Following the perhaps inevitable demise of Carillion, it’s no surprise if market participants are wary of throwing their capital at outsourcing firms at the moment. Another that’s been hit hard by poor sentiment following a Brexit-related slowdown in the UK economy has been Capita (LSE: CPI).
Since I last looked at the company back in December, stock in the £1bn cap — which provides ‘efficiency’ services to a wide range of businesses in the public and private sectors — has continued to sink in value. Much of this can be attributed to January’s announcement that it would be launching a £700m rights issue in order to bring the company back on track following a spate of profit warnings.
More recently, Capita has revealed that it has created a new position — the interestingly-titled Chief People Officer — who will take a broom to the company’s staff roll. The successful candidate and former Amec Foster Wheeler man, Will Serle, now supports CEO Jon Lewis in the latter’s attempts to the turn the struggling company around.
Although full-year results have now been delayed while the aforementioned (heavily discounted) rights issue is finalised, we do know that Capita also plans to offload a number of its businesses to address its seriously overburdened balance sheet as well as focusing on those markets that offer the greatest upside in terms of growth.
Investing in turnaround stocks can be a profitable endeavour so long as you possess sufficient skill or luck in selecting the right companies. When it comes to Capita, however, I think the risk of further downward pressure on the share price remains too great.
Instead, I’d consider industry peer Kier Group (LSE: KIE).
A safer bet?
Today’s interim numbers, while falling short of analyst expectations, weren’t disastrous. Underlying revenue rose 8% to £2.15bn in the six months to the end of 2017. Underlying pre-tax profit also increased by 5% to £48.8m. Positively, the Sandy-based business reported good returns on the money it has invested in both its Property and Residential divisions (23% and 11% respectively).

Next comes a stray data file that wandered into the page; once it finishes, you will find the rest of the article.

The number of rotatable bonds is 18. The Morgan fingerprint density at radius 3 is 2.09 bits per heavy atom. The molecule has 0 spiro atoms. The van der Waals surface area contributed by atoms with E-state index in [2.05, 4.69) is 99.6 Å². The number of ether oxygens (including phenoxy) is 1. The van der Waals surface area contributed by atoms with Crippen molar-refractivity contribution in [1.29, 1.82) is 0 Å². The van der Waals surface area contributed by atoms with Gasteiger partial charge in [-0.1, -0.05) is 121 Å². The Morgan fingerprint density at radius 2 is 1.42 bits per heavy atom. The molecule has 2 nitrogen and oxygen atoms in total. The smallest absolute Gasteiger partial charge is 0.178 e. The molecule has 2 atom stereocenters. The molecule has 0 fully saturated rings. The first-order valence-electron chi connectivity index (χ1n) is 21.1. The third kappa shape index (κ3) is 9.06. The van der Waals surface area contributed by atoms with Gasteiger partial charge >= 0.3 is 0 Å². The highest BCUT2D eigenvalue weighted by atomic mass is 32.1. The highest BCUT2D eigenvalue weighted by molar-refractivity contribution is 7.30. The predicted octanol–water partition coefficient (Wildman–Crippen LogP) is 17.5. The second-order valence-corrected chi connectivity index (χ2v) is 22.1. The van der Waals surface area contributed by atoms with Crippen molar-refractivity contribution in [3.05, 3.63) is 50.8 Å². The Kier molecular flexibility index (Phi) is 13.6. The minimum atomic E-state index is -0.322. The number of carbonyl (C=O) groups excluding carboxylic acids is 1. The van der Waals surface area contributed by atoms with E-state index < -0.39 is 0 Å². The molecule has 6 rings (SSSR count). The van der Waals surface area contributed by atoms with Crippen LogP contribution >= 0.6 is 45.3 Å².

Looking ahead, Kier revealed that 100% of its forecast revenue in its Construction and Services divisions had been secured for the year to the end of June and more than 65% secured to June 2019. The order book here now sits at £9.5bn. There’s also a £3.5bn pipeline in its Property and Residential Divisions.
According to CEO Haydn Mursell, the £1bn cap’s portfolio gives the company “balance and resilience“. He went on to reflect that the firm looks set to deliver “double-digit profit growth” in 2017/18 and remains on track to achieve its strategic targets.
In contrast to Capita, Kier’s balance sheet appears in far better shape. Although net debt rose to £239m (from £179m in the previous year) as a result of ongoing investment, this is expected to be equivalent to “less than 1 times” earnings before interest, tax, depreciation and amortisation (EBITDA) by the end of June. A reduction in the company’s “minimal” pension deficit to £19m is also encouraging and a massive contrast to the situation at Capita.
While a 2% hike to the interim dividend may not seem much, it’s also worth mentioning that Kier is forecast to yield a (seemingly affordable) 6.8% yield in the current financial year.
Trading on 9 times earnings, I think the business warrants attention from those looking for value and/or income.